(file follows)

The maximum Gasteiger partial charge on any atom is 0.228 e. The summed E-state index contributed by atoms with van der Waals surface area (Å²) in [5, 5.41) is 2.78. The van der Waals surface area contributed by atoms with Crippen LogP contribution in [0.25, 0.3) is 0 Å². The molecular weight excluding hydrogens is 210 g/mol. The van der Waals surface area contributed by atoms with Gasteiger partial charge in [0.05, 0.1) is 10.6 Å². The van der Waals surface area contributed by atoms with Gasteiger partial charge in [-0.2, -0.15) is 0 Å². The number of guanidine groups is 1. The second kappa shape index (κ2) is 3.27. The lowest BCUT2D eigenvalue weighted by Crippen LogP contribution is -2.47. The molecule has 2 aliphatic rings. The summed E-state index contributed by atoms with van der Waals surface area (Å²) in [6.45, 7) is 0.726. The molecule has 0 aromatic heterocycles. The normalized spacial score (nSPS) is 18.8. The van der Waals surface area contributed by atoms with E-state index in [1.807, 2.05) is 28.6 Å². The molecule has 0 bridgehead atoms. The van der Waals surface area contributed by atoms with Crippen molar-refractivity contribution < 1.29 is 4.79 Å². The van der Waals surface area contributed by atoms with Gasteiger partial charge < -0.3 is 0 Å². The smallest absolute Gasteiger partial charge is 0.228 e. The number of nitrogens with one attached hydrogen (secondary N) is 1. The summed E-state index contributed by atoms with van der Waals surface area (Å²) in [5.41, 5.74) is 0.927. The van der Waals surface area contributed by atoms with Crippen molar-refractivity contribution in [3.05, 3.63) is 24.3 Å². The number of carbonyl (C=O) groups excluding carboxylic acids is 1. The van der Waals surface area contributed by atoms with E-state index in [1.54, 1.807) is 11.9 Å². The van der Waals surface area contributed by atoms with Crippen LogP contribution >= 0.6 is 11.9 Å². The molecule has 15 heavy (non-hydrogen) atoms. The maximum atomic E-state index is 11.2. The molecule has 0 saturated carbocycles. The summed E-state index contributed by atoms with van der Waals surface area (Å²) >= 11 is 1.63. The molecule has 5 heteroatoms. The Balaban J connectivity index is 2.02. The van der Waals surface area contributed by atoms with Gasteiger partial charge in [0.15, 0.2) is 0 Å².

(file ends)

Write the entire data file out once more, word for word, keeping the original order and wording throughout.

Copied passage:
The maximum Gasteiger partial charge on any atom is 0.228 e. The summed E-state index contributed by atoms with van der Waals surface area (Å²) in [5, 5.41) is 2.78. The van der Waals surface area contributed by atoms with Crippen LogP contribution in [0.25, 0.3) is 0 Å². The molecular weight excluding hydrogens is 210 g/mol. The van der Waals surface area contributed by atoms with Gasteiger partial charge in [0.05, 0.1) is 10.6 Å². The van der Waals surface area contributed by atoms with Gasteiger partial charge in [-0.2, -0.15) is 0 Å². The number of guanidine groups is 1. The second kappa shape index (κ2) is 3.27. The lowest BCUT2D eigenvalue weighted by Crippen LogP contribution is -2.47. The molecule has 2 aliphatic rings. The summed E-state index contributed by atoms with van der Waals surface area (Å²) in [6.45, 7) is 0.726. The molecule has 0 aromatic heterocycles. The normalized spacial score (nSPS) is 18.8. The van der Waals surface area contributed by atoms with E-state index in [1.807, 2.05) is 28.6 Å². The molecule has 0 bridgehead atoms. The van der Waals surface area contributed by atoms with Crippen molar-refractivity contribution < 1.29 is 4.79 Å². The van der Waals surface area contributed by atoms with Gasteiger partial charge < -0.3 is 0 Å². The smallest absolute Gasteiger partial charge is 0.228 e. The number of nitrogens with one attached hydrogen (secondary N) is 1. The summed E-state index contributed by atoms with van der Waals surface area (Å²) in [5.41, 5.74) is 0.927. The van der Waals surface area contributed by atoms with Crippen molar-refractivity contribution in [3.05, 3.63) is 24.3 Å². The number of carbonyl (C=O) groups excluding carboxylic acids is 1. The van der Waals surface area contributed by atoms with E-state index in [1.54, 1.807) is 11.9 Å². The van der Waals surface area contributed by atoms with Crippen LogP contribution >= 0.6 is 11.9 Å². The molecule has 15 heavy (non-hydrogen) atoms. The maximum atomic E-state index is 11.2. The molecule has 0 saturated carbocycles. The summed E-state index contributed by atoms with van der Waals surface area (Å²) >= 11 is 1.63. The molecule has 5 heteroatoms. The Balaban J connectivity index is 2.02. The van der Waals surface area contributed by atoms with Gasteiger partial charge in [0.15, 0.2) is 0 Å².